It’s almost the end of the year. I know, you meant to start your business blog months ago. Where has the time gone? I’m sure you meant well, but those pesky obstacles arose:
Technical Difficulties: Setting up a blog with it’s own domain name is harder than you thought. C-panels, File managers, WordPress installations…It’s just one roadblock after another
Time Constraints: You thought you were going to do it yourself and you have the skill to do it, but what about the deadlines and clients you will neglect while you are busy setting up your blog? Where are you supposed to squeeze in this “one more thing?”
If either of the above reasons sound like I’m reading your mail, then it’s a good thing you are reading mine (pun intended). Setting up business blogs happens to be my specialty. I’ve singlehandedly designed, installed and configured over 100 blogs this year. Did I say 100…yes I did! Seems like a lot of work, doesn’t it?
Actually, after doing it the first 10 times it becomes a simple, step-by-step process that I can do almost subconsciously.
If you are done procrastinating and letting yet another day pass you by, hop on over to Custom Blog for Free and just read the home page. It’s only a couple of paragraphs long and it will give you specific instructions that will allow you to get your dot com and domain name in five minutes or less. Once that is finished, I will take over.
I can either set up the basic framework for FREE, yes free, or I can design your custom header, write your home page and first ten articles. You’ll have a ready-to-go, fully functioning website ready to make residual income through affiliate programs or by selling direct products within 48 hours. What are you waiting for?
If you respond to this email (which was only sent to a list of 200 individuals)
You will receive: Free Blog Set Up
1 Custom Header
1 Home Page Content ($30)
10 Articles of 500 words ($300)
Normally, all this would cost you almost $400. Respond to this email and I will give you all of the above for $199. This offer will be limited to the first 10 people who respond, so don’t delay. This will give you the jump start you need for holiday success!
What are you waiting for? Isn’t it time you jumped in to the online business world?
Solutions for the
Recipe of the Month:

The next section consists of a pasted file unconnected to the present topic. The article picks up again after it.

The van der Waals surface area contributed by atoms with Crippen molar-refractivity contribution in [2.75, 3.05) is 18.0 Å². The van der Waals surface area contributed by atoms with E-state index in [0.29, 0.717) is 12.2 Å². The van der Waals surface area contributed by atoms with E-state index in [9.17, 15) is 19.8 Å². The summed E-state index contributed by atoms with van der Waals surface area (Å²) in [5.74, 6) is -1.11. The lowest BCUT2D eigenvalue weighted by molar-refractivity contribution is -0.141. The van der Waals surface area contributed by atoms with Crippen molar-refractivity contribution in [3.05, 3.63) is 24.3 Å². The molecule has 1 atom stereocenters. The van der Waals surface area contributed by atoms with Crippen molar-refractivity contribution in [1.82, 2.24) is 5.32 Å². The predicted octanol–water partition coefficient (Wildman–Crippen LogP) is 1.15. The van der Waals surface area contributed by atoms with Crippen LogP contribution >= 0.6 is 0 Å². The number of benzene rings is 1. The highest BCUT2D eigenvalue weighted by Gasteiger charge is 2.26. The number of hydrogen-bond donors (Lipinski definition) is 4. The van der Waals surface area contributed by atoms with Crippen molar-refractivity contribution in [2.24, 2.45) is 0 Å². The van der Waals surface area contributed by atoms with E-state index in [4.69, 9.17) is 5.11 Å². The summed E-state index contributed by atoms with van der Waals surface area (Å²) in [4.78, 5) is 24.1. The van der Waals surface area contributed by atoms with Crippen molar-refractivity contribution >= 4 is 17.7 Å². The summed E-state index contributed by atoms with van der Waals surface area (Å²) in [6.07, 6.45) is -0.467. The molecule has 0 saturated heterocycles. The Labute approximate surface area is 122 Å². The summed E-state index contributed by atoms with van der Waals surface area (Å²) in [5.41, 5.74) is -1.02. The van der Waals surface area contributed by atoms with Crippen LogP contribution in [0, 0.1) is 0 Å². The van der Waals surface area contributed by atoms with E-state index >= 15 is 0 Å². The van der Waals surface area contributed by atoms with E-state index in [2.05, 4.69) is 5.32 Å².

One of the most challenging aspects of being self employed is finding time to cook dinner for the family. This month I have a stellar chili recipe that will save time and help you to smile when you hear that daily question, “What’s for dinner?”
Perdue’s Tailgate Chili:
The only cooking necessary here is to fry the ground chuck with garlic, diced onions and celery.
Drain any grease and throw everything else in the crock pot.
I made a FULL crock pot last night and had zero leftovers! Ingredients:
2 pounds ground beef chuck
3 (15 ounce) cans chili beans, drained
2 (28 ounce) cans diced tomatoes with juice
1 (6 ounce) can tomato paste
1 large yellow onion, chopped
3 stalks celery, chopped
1/2 cup beer
1/4 cup chili powder
1 tablespoon Worcestershire sauce
1 tablespoon minced garlic
1 tablespoon dried oregano
2 teaspoons ground cumin
2 teaspoons hot pepper sauce (e.g. Tabasco™)
1 teaspoon dried basil
1 teaspoon salt
1 teaspoon ground black pepper
1 teaspoon cayenne pepper
1 teaspoon paprika
1 teaspoon white sugar
Throw all spices and ingredients in crock pot on high, uncovered for 2 hours to achieve the best flavor.
Serve topped with shredded cheddar cheese.
Foxfire’s Time Savers:
If you don’t use Mozilla Firefox for your web browser, all I can say is, “Why not?” Foxfire has the best tools for SEO professionals, writers, webmasters and more.
Two tools that I started using last weekend are Simple Timer 1.6 and Really Simple Sticky. They have made quite a difference in my productivity.
Not only am I a blog builder and graphic design professional…I’m a freelance content writer as well. I have recently realized that most of my time is eaten up during the ‘researching’ process of my articles. It really doesn’t take an hour of research to write on subjects I am familiar with, yet I find myself constantly side-tracked, reading, reading, reading. I decided to put a stop to this so I started looking for a timer program. Firefox’s Simple Timer wins “hands down.” Now, before I start my research I set the timer for 20 minutes. That is my allotted research time…period. Guess what? It works! The timer can either be used to count up or down and it sits conveniently in the bottom right corner of your screen.